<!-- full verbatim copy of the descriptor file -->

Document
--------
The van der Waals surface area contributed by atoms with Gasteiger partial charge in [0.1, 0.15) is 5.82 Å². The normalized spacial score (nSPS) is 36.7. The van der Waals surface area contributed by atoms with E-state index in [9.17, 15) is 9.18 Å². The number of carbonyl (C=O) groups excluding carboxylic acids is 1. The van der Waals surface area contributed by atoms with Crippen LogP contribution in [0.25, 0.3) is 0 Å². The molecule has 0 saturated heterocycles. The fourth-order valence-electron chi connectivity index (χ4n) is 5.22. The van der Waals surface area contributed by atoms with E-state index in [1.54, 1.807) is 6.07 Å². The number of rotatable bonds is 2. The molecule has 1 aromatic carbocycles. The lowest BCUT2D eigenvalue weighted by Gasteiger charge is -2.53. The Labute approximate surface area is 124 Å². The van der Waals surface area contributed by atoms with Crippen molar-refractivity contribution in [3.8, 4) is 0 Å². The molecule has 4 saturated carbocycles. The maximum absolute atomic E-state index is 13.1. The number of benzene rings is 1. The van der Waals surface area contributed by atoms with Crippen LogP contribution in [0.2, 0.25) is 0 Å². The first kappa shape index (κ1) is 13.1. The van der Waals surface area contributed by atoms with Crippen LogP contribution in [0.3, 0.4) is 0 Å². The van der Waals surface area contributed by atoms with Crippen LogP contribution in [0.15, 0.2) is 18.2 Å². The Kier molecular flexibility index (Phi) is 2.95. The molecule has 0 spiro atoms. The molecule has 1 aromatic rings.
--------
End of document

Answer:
The van der Waals surface area contributed by atoms with Gasteiger partial charge in [0.1, 0.15) is 5.82 Å². The normalized spacial score (nSPS) is 36.7. The van der Waals surface area contributed by atoms with E-state index in [9.17, 15) is 9.18 Å². The number of carbonyl (C=O) groups excluding carboxylic acids is 1. The van der Waals surface area contributed by atoms with Crippen LogP contribution in [0.25, 0.3) is 0 Å². The molecule has 0 saturated heterocycles. The fourth-order valence-electron chi connectivity index (χ4n) is 5.22. The van der Waals surface area contributed by atoms with E-state index in [1.54, 1.807) is 6.07 Å². The number of rotatable bonds is 2. The molecule has 1 aromatic carbocycles. The lowest BCUT2D eigenvalue weighted by Gasteiger charge is -2.53. The Labute approximate surface area is 124 Å². The van der Waals surface area contributed by atoms with Crippen molar-refractivity contribution in [3.8, 4) is 0 Å². The molecule has 4 saturated carbocycles. The maximum absolute atomic E-state index is 13.1. The number of benzene rings is 1. The van der Waals surface area contributed by atoms with Crippen LogP contribution in [0.2, 0.25) is 0 Å². The first kappa shape index (κ1) is 13.1. The van der Waals surface area contributed by atoms with Crippen LogP contribution in [0.3, 0.4) is 0 Å². The van der Waals surface area contributed by atoms with Crippen LogP contribution in [0.15, 0.2) is 18.2 Å². The Kier molecular flexibility index (Phi) is 2.95. The molecule has 0 spiro atoms. The molecule has 1 aromatic rings.